Is your pet up-to-date? Vaccinate!

By August 2, 2017Prevention, Wellness

By Dr. Shanna Plitt, Veterinarian

August is Pet Immunization Month. Just like kids, dogs and cats should be vaccinated against dangerous viral and bacterial diseases. Protection should begin early, when your pet is a puppy or kitten, and should be supplemented with boosters annually as they become adults. Certain vaccines can be given every three years.

Here at Huffard Animal Hospital, we develop a vaccine protocol tailored specifically for each pet and their lifestyle. Some pets spend more time outside than others, while some frequent daycare facilities and grooming spas. Research is constantly being done on the effectiveness and safety of vaccines in pets, and we make sure to stay up to speed and on the forefront of medicine in today’s world. We make sure to understand you and your pet’s daily routine, and recommend the appropriate vaccines and prevention. This ensures minimal immunizations to our patients and extends their lives, and quality of life, in the process.

The most common vaccinations for dogs in our area are:

  • Rabies
  • Bordetella
  • Distemper
  • Parainfluenza
  • Parvo
  • Leptosporosis
  • Canine influenza
  • Lyme

Rabies – We all know about this one. The Rabies vaccine is given once as a puppy, again one year later and then every three years thereafter. Rabies is transmitted through a bite, resulting in pretty painful symptoms and often proving fatal.

Bordetella – AKA kennel cough. We offer this vaccine orally, but it is also available as a nasal and an injectable. The most common symptom is far too frequent coughing, and unfortunately it can linger for several days, if not weeks. Bordetella can become fatal if it turns into pneumonia, but this is not as common. This vaccine is valid for between six months and one year depending on your pet’s lifestyle.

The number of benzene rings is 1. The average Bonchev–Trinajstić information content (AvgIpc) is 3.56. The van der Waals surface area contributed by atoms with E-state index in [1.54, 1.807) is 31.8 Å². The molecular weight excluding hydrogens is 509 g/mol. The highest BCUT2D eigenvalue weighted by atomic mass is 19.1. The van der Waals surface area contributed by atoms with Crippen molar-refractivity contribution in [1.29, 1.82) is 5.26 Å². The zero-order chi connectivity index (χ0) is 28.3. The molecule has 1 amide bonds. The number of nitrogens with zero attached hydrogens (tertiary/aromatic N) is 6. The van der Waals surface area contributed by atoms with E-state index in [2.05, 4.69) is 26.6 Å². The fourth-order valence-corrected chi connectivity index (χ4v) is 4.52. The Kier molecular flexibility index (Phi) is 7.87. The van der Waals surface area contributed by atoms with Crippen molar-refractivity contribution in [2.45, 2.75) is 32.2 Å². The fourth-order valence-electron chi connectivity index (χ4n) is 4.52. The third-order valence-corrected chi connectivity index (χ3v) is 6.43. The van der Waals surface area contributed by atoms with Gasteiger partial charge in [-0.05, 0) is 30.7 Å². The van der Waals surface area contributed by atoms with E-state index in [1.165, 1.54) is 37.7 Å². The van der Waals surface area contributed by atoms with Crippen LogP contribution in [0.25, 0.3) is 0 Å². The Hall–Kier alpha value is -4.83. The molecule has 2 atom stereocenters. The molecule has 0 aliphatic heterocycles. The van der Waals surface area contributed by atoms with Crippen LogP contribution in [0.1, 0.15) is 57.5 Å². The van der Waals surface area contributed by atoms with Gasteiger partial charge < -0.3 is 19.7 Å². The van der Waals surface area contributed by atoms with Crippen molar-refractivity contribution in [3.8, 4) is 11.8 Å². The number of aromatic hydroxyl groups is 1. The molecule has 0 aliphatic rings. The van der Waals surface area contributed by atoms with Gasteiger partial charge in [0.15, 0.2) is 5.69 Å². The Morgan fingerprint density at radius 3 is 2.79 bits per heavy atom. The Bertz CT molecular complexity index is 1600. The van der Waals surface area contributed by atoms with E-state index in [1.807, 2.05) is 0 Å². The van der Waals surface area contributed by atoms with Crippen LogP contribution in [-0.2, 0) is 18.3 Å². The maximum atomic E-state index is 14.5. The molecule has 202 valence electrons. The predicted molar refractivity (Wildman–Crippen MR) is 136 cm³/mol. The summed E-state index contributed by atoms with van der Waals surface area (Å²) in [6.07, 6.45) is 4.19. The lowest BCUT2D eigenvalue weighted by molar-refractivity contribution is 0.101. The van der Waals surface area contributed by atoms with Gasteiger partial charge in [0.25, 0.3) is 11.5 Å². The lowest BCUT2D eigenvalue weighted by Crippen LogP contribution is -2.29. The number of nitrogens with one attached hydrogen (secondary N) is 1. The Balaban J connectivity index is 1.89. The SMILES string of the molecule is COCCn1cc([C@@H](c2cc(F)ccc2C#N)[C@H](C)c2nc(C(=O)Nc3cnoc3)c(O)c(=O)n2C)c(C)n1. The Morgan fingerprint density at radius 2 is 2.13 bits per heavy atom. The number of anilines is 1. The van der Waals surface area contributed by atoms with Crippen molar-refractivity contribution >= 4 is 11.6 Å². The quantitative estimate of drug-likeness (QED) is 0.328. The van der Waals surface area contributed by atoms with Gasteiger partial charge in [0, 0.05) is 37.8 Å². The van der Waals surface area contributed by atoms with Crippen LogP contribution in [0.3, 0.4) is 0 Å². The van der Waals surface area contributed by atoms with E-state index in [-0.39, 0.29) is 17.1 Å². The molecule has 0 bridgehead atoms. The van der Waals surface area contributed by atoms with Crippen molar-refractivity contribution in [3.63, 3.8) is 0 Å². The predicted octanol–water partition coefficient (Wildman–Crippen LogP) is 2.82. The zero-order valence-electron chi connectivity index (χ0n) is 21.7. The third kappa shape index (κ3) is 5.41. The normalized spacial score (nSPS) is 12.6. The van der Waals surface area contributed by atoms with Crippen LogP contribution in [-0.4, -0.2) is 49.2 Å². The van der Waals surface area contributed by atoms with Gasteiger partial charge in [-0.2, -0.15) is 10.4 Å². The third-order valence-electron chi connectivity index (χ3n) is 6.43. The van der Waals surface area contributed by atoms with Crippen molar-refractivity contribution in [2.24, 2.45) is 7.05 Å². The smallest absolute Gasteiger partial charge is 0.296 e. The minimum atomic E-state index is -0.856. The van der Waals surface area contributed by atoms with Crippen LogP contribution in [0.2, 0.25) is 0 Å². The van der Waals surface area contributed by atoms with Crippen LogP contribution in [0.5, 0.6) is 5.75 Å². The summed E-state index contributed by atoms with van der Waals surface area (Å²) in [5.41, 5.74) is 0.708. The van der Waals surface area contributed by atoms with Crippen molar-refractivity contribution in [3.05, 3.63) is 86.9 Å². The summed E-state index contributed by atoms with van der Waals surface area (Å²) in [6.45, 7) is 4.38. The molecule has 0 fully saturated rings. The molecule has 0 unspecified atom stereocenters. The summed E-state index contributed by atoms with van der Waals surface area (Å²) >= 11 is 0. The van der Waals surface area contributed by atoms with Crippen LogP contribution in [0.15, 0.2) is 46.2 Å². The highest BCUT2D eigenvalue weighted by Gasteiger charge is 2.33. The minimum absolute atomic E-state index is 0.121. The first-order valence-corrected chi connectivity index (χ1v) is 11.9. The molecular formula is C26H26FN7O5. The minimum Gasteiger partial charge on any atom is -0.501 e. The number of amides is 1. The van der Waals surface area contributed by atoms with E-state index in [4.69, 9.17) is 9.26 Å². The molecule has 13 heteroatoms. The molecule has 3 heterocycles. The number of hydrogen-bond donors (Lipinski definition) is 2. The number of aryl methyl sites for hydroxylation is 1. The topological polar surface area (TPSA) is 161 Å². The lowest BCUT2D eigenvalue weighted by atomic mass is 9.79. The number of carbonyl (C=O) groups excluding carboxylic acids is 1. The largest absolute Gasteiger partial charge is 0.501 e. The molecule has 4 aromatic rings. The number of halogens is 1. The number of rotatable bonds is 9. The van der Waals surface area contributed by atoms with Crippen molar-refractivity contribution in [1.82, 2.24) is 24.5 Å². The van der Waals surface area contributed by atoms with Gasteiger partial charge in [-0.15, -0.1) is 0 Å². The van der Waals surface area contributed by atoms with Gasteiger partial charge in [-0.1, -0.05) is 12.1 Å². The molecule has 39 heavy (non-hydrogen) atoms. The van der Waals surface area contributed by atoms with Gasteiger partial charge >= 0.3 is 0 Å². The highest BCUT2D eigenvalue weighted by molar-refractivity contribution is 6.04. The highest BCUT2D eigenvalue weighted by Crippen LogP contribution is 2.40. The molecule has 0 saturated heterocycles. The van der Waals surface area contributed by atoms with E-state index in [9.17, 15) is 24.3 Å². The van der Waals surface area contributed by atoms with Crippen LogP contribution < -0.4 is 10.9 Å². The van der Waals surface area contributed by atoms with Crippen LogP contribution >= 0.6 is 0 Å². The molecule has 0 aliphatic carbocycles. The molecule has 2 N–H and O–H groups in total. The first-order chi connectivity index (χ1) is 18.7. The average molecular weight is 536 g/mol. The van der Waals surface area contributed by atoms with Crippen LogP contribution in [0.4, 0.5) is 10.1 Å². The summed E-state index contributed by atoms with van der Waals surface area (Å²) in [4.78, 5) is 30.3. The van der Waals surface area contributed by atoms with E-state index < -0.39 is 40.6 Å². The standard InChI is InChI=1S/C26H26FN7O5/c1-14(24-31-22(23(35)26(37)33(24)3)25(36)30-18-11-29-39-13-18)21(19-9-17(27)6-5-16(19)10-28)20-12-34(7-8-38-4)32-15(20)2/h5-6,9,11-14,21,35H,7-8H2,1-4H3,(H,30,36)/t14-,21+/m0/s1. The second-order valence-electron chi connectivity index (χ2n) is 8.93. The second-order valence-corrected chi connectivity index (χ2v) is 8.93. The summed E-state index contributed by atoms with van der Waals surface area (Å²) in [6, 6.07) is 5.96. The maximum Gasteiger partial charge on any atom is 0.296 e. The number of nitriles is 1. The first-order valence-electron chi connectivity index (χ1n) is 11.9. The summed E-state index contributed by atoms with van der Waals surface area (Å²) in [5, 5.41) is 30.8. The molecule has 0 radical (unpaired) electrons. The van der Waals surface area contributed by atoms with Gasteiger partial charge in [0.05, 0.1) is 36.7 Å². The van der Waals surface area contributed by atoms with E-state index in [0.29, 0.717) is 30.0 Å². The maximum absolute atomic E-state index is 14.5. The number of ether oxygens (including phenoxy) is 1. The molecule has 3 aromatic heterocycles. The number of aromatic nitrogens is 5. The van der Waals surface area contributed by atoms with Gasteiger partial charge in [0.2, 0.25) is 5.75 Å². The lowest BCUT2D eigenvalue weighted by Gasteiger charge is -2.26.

DHLPP – While commonly called Canine Distemper, this vaccine is typically a combination of vaccines, in one injection, that protects your pet from several serious diseases. Distemper is a highly contagious and fatal disease that attacks the respiratory, digestive and nervous system of dogs. This vaccine also protects against Hepatitis [a disease that attacks the liver], Leptosporosis [a zoonotic disease that attacks the kidneys], Parainfluenza [respiratory virus] and Parvovirus [a highly contagious disease that attacks the digestive and immune systems, and unfortunately has a very high fatality rate in untreated dogs].

Leptosporosis – We recommend this vaccine for all dogs spending time outdoors and exposed to wildlife. It is zoonotic, which means it can be transmitted to humans. It infects the kidneys and liver, and can be fatal if left untreated. Lepto is administered as a part of the puppy series, and then boostered annually.

Canine Influenza – As discussed in a previous blog from our series that you can read here, canine influenza has been spreading to the South and East most recently, with a confirmed case a few months ago in Columbia, MD. We are not requiring this vaccine, but we are strongly recommending it for all dogs who board, get groomed, go to dog parks and who may come near other dogs. We will continue to monitor cases and infections in the area.

Lyme – We have discussed Lyme in previous blog posts as well, and most people are familiar with this vaccination given the number of Deer Ticks we all come across in Maryland. Lyme causes flu-like symptoms, as well as joint issues. Since the Deer Tick is prevalent in our area, we strongly recommend this vaccine, as well as monthly prevention.

The most common vaccinations for cats in our area are:

  • Rabies
  • FVRCP
  • Feline Leukemia

Rabies – Similarly to dogs, the rabies vaccine is given once as a kitten and boostered every year thereafter.

FVCRP – This covers Feline Panleukopenia [Distemper] and 3 respiratory viruses [Pneumonitis, Calicivirus, Rhinotracheitis]. We recommend starting early with most cats to prevent them from becoming carriers for the entirety of their lives.

Feline Leukemia – This disease, unfortunately, is fairly common and can infect young kittens. Especially those that go outside on occasion and may bump into other cats. It is a deadly disease that we can prevent, so we suggest testing within their first 14 weeks.

Remember, it is important to speak with your veterinarian about what vaccines make the most sense for you and your pet. Give Huffard Animal Hospital a call at 410.768.3620 or click here to schedule your vaccine appointment today.

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